You would have been forgiven for thinking you were watching a re-run.
The setting was different but the plot and the characters were eerily familiar as the Black Caps romped to another big win over Zimbabwe today, clinching a clean sweep of the ODI series.
Three days after batting first, posting 372-6 and winning by 141 runs in Whangarei, New Zealand batted first, posted 373-8 and won by 202 runs in Napier - bringing a predictable end to a profitable three matches.
Just like in Whangarei, a century stand from the Black Caps' openers laid the foundations for a titanic total and, just like in Whangarei, one batsman ensured they got exactly that. This time it was Brendon McCullum's fourth ODI hundred which saw his side compile their largest ever score on home soil, beating a record set as recently as Monday.
The deja vu didn't end there. Unfortunately for the small crowd at McLean Park, Zimbabwe again made no effort to reach their unreachable target, opting instead for time in the middle. The tourists batted out 50 forgettable overs at Cobham Oval and settled for a similar storyline in the sequel, grinding through 44 overs before, mercifully, being dismissed for 171.
McCullum pointed to his side's progression every match as the most pleasing part of the series.
"We have been able to continue to raise the tempo of our game and to execute better each game that we've played," he said. "We've still been able to, when we cross the line, be pretty emphatic in our performance."
The improvement with the bat today - by one run - was thanks in large to the captain's own blazing innings.
New Zealand had 150 on the board when McCullum arrived at the crease, and when he was out on the last ball of the innings for 119 from 88 balls, the intrigue was all but over at the intermission.
McCullum described his knock - the No 4 was sedate at first before unleashing in the end - as a result of circumstances.
"Losing two wickets in a row meant I had to try and get settled. Then, when we had the base, we were able to launch an attack towards the end, and that's when things hastened a little."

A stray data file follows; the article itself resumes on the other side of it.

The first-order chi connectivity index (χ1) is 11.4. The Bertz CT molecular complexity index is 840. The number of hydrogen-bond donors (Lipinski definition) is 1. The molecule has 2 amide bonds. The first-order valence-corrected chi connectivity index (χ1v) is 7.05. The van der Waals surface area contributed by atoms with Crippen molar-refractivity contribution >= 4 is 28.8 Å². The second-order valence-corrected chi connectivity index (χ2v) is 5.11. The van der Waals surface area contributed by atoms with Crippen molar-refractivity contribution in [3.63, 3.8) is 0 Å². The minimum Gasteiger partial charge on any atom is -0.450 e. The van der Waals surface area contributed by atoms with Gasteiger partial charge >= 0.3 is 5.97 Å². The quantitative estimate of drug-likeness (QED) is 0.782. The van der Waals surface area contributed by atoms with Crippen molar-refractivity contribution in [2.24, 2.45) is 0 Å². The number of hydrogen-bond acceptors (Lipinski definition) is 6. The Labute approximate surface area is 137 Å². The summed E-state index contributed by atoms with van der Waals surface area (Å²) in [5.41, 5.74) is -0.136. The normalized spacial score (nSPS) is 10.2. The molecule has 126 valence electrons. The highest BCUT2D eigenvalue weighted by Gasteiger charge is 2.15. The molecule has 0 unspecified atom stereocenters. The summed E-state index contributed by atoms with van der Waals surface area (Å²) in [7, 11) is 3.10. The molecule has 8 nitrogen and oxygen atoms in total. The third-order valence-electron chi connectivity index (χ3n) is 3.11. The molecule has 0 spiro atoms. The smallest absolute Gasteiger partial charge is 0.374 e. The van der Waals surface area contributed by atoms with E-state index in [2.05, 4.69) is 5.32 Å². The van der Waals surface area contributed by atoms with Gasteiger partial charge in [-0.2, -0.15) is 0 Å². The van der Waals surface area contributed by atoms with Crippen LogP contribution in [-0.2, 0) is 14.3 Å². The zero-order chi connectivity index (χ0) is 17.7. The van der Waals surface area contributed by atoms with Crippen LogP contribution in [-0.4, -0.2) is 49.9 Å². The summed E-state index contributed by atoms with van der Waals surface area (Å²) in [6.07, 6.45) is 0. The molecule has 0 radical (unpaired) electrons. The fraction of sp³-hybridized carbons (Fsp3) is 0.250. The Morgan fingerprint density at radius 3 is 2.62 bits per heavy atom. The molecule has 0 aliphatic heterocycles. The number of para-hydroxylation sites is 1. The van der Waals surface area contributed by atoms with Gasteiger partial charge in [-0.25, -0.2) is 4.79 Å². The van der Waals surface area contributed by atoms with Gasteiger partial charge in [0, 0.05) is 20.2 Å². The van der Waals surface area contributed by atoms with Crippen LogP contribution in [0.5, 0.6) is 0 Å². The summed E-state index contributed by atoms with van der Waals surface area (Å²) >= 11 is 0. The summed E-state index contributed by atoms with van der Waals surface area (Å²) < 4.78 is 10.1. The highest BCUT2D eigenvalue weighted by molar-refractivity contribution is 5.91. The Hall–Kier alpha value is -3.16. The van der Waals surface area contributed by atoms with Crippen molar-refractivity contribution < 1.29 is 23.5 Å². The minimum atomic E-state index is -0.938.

Martin Guptill and Rob Nicol again had New Zealand off to a rollicking start, and when the openers brought up 150 in the 22nd over the eyes of most fans were fixed on the record books. But just when the cricket almanacs were being cracked open Zimbabwe struck a double blow, with Nicol trapped in front for 63 and Guptill stumped for 85 the very next ball.
McCullum enjoyed handy partnerships with Jacob Oram (25), Kane Williamson (38) and brother Nathan (21 from 7), bringing up New Zealand's 300 in the 45th over. And after making the most of yet another grassed catch when on 48, he reached three figures to put his side well and truly in charge.
With the ball, a wicket on debut from left-arm seamer Michael Bates was joined by Taurn Nethula's first two for New Zealand as the highlights, while spinners Williamson and Nathan McCullum also picked up a pair each.
Aside from Brendon Taylor's well-made 65, there was little for Zimbabwe to shout about with the bat as they showed few signs of progress made during the tour. Their innings petered out tamely, though they may claim time at the crease will be of benefit when the two-match Twenty20 series starts in Auckland on Friday.
McCullum admitted that series was a chance for the visitors to take something from the tour other than wounded pride.
"We've played very, very good cricket so far. We've got two Twenty20s where I think the skill level, the gaps between two teams, is always narrowed. It means we're going to have to be even more efficient."